His sensational run began during a first spell at United, with Ronaldo first breaking the 20-goal barrier when he scored 23 for the Red Devils in the 2006-07 campaign.

He hit 42 in 2007-08, and during a subsequent nine-year stint at Real Madrid, where he became the club's record scorer, Ronaldo exceeded 50 goals in six consecutive seasons from 2010-11 to 2015-16.

Ronaldo left Madrid in 2018 and remained a clinical finisher for Juventus in Italy, scoring 101 goals across three seasons with the Turin giants before being tempted back to United last August.

While 37-year-old Ronaldo stretches his remarkable record, it seems likely his former LaLiga rival Lionel Messi will see his sequence of 20-goal seasons come to an end.

Argentine great Messi managed 20-plus goals in 13 consecutive seasons for Barcelona, but he has struggled to score with the same regularity during his first year with Paris Saint-Germain. Messi has netted only eight times so far this season for PSG, who have just seven Ligue 1 games remaining.

Neymar hailed fellow hat-trick hero Kylian Mbappe and PSG assists king Lionel Messi as "geniuses" after the 6-1 win over Clermont.

The Brazilian also echoed Mbappe's verdict that it was a "shame" the superstar trio had not been able to link up more often this season.

Messi claimed three assists in the Ligue 1 leaders' rampant away victory on Saturday night, becoming the first player to claim three assists on two separate occasions in the French top flight since Opta data for the competition began in 2006-07, having previously assisted three goals against Saint-Etienne in November.

The former Barcelona captain has averaged an impressive 0.73 assists per 90 minutes on the pitch during his first season in Ligue 1, a team-high.

Meanwhile, the trebles scored by Mbappe and Neymar meant they became the first Ligue 1 team-mates to net hat-tricks in the same game since Mbappe and Edinson Cavani did so against Guingamp in January 2019. Prior to that, the last team to achieve the feat were Bordeaux against Valenciennes in August 1979.

Speaking after reaching double figures for Ligue 1 goals this season, Neymar was delighted with PSG's performance and said the relationship between the front three is improving with every match.

"I am very pleased to have scored my first hat-trick of the season," Neymar said.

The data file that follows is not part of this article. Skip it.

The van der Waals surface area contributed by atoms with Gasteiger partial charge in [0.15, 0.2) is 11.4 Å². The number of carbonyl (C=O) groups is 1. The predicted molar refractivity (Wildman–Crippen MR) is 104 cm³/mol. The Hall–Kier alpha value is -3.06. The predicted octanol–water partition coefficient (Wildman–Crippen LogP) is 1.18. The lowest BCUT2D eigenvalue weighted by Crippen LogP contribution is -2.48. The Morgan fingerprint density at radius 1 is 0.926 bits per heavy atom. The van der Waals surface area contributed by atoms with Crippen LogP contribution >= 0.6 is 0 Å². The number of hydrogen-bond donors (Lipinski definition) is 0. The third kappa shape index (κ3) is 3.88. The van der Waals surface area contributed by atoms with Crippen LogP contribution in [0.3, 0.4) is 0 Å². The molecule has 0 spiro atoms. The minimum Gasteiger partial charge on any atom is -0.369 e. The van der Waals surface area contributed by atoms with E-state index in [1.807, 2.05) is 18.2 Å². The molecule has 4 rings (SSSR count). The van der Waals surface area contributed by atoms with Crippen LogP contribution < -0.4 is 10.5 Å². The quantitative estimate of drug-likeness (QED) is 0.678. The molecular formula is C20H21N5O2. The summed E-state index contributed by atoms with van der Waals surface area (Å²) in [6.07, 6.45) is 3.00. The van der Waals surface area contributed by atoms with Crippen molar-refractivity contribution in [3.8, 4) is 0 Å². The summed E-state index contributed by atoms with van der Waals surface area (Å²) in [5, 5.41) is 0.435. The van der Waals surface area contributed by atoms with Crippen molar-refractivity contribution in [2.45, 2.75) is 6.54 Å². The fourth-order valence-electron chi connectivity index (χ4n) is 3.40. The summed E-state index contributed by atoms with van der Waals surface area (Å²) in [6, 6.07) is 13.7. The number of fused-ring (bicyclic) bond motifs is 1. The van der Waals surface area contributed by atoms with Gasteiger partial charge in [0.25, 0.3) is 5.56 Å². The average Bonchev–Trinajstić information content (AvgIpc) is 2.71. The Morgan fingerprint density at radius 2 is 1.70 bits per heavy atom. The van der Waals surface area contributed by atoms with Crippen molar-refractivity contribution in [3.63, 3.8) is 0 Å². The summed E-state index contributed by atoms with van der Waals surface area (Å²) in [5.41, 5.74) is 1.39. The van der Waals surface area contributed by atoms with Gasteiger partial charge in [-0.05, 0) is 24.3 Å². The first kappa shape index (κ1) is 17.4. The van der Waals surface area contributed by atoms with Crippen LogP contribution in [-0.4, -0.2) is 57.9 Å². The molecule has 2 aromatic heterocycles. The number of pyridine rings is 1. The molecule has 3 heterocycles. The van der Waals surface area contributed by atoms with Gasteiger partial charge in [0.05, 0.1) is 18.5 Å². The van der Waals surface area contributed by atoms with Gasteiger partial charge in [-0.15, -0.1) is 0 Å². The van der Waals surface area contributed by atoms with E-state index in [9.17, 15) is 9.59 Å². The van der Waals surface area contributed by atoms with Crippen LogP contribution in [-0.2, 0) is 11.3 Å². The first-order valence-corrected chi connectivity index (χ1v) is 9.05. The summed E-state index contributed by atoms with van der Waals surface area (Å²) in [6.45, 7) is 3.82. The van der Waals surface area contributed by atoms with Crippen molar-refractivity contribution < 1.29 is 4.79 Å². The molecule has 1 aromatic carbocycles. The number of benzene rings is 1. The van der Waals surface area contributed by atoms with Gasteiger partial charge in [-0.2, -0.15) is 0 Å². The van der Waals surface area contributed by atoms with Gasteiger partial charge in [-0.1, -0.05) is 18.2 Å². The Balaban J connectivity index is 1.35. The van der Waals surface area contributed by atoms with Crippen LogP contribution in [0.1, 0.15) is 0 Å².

"And [I'm] even happier with the win and our attitude. It's important that the chemistry between us get stronger in every match."

The win represented just the 14th occasion across all competitions when all three attackers have started together this season, leading Mbappe to say it was a "shame" PSG fans had been forced to wait until now to see them perform regularly together.

Neymar delivered a similar sentiment, while labelling his attacking partners "extraordinary".

"Unfortunately, everyone has gotten to pretty much 100 per cent only at the end of the season," Neymar said, quoted on the official Ligue 1 website.

"It's a shame, but I am very happy with everything that we are showing on the pitch. It's a lot easier to play with players who are very intelligent.

"Leo and Kylian are extraordinary, they are two geniuses."

PSG's last 11 Ligue 1 goals have been scored by Mbappe (five), Neymar (five) or Messi (one), and Mauricio Pochettino's men are closing in on the French title.

Neymar, meanwhile, has now scored against 24 of the 25 opponents he has faced in Ligue 1, the exception being Brest, and the treble was his first since January 2018, when he scored four goals against Dijon.

Kylian Mbappe regretted only getting a chance to click with Neymar and Lionel Messi late in Paris Saint-Germain's season and was guarded on how it would affect his future.

Mbappe and Neymar scored hat-tricks as PSG claimed a 6-1 victory over Clermont on Saturday, sending Mauricio Pochettino's men 15 points clear at the Ligue 1 summit.

It was the first time two team-mates have scored trebles in the same top-flight game since Mbappe and Edinson Cavani did so for PSG against Guingamp in January 2019. The most recent occasion prior to that was Albert Gemmrich and Gerard Soler for Bordeaux against Valenciennes in August 1979.

Neymar and Mbappe set one another up once each, while Messi had a trio of assists to become the first player to achieve that on three occasions in a single Ligue 1 season since Opta began collecting the data in 2006-07.

However, it was only the 14th match the trio have started together in all competitions this season. Last weekend's 5-1 success at Lorient was the first time they had all found the back of the net in the same game.

It remains to be seen whether Mbappe will continue to play with Messi and Neymar next season, as his contract is due to expire at the end of the campaign and he has been heavily linked with a move to Real Madrid.

Mbappe admitted it was frustrating the trio were only getting a chance to meet expectations with the Ligue 1 title the only trophy available to them. 

"It's a shame it's only happening now. There were a lot of circumstances and events that caused us to be delayed a little," Mbappe told Canal+. 

"We feel that we are three quality players and try to help the team as much as possible. 

"We are happy. We had a lot of fun and I think we gave the fans some too. We remain on the road to the 10th title, which is not very far away." 

However, Mbappe refused to be drawn on whether his relationship with Messi and Neymar would encourage him to stay at the Parc des Princes.